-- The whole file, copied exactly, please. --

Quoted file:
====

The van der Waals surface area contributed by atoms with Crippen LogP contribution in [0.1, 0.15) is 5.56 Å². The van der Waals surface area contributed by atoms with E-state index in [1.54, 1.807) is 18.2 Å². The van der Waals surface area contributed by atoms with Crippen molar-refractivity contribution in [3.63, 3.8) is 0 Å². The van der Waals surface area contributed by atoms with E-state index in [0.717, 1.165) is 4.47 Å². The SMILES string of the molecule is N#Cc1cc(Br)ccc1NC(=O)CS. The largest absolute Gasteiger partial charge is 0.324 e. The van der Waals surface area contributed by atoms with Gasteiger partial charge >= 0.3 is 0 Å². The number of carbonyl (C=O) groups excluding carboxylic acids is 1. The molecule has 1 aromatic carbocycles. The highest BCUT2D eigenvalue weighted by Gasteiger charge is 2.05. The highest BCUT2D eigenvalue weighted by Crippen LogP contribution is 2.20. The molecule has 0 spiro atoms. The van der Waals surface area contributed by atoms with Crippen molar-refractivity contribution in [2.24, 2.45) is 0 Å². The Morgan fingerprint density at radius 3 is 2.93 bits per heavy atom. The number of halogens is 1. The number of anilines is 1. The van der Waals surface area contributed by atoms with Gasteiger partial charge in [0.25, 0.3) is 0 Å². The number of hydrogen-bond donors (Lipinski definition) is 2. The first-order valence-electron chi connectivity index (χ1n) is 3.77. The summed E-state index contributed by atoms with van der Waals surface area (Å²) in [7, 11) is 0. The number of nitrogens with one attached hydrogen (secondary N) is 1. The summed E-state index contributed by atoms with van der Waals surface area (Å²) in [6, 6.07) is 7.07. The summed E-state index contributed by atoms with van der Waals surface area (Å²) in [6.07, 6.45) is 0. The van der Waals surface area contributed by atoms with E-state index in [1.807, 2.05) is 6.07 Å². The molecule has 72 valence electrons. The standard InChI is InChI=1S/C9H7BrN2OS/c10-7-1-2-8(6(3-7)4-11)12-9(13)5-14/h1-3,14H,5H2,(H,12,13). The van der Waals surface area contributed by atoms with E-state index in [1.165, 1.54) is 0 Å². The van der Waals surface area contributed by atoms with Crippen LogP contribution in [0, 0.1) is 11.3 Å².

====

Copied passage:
The van der Waals surface area contributed by atoms with Crippen LogP contribution in [0.1, 0.15) is 5.56 Å². The van der Waals surface area contributed by atoms with E-state index in [1.54, 1.807) is 18.2 Å². The van der Waals surface area contributed by atoms with Crippen molar-refractivity contribution in [3.63, 3.8) is 0 Å². The van der Waals surface area contributed by atoms with E-state index in [0.717, 1.165) is 4.47 Å². The SMILES string of the molecule is N#Cc1cc(Br)ccc1NC(=O)CS. The largest absolute Gasteiger partial charge is 0.324 e. The van der Waals surface area contributed by atoms with Gasteiger partial charge >= 0.3 is 0 Å². The number of carbonyl (C=O) groups excluding carboxylic acids is 1. The molecule has 1 aromatic carbocycles. The highest BCUT2D eigenvalue weighted by Gasteiger charge is 2.05. The highest BCUT2D eigenvalue weighted by Crippen LogP contribution is 2.20. The molecule has 0 spiro atoms. The van der Waals surface area contributed by atoms with Crippen molar-refractivity contribution in [2.24, 2.45) is 0 Å². The Morgan fingerprint density at radius 3 is 2.93 bits per heavy atom. The number of halogens is 1. The number of anilines is 1. The van der Waals surface area contributed by atoms with Gasteiger partial charge in [0.25, 0.3) is 0 Å². The number of hydrogen-bond donors (Lipinski definition) is 2. The first-order valence-electron chi connectivity index (χ1n) is 3.77. The summed E-state index contributed by atoms with van der Waals surface area (Å²) in [7, 11) is 0. The number of nitrogens with one attached hydrogen (secondary N) is 1. The summed E-state index contributed by atoms with van der Waals surface area (Å²) in [6, 6.07) is 7.07. The summed E-state index contributed by atoms with van der Waals surface area (Å²) in [6.07, 6.45) is 0. The van der Waals surface area contributed by atoms with E-state index in [1.807, 2.05) is 6.07 Å². The molecule has 72 valence electrons. The standard InChI is InChI=1S/C9H7BrN2OS/c10-7-1-2-8(6(3-7)4-11)12-9(13)5-14/h1-3,14H,5H2,(H,12,13). The van der Waals surface area contributed by atoms with E-state index in [1.165, 1.54) is 0 Å². The van der Waals surface area contributed by atoms with Crippen LogP contribution in [0, 0.1) is 11.3 Å².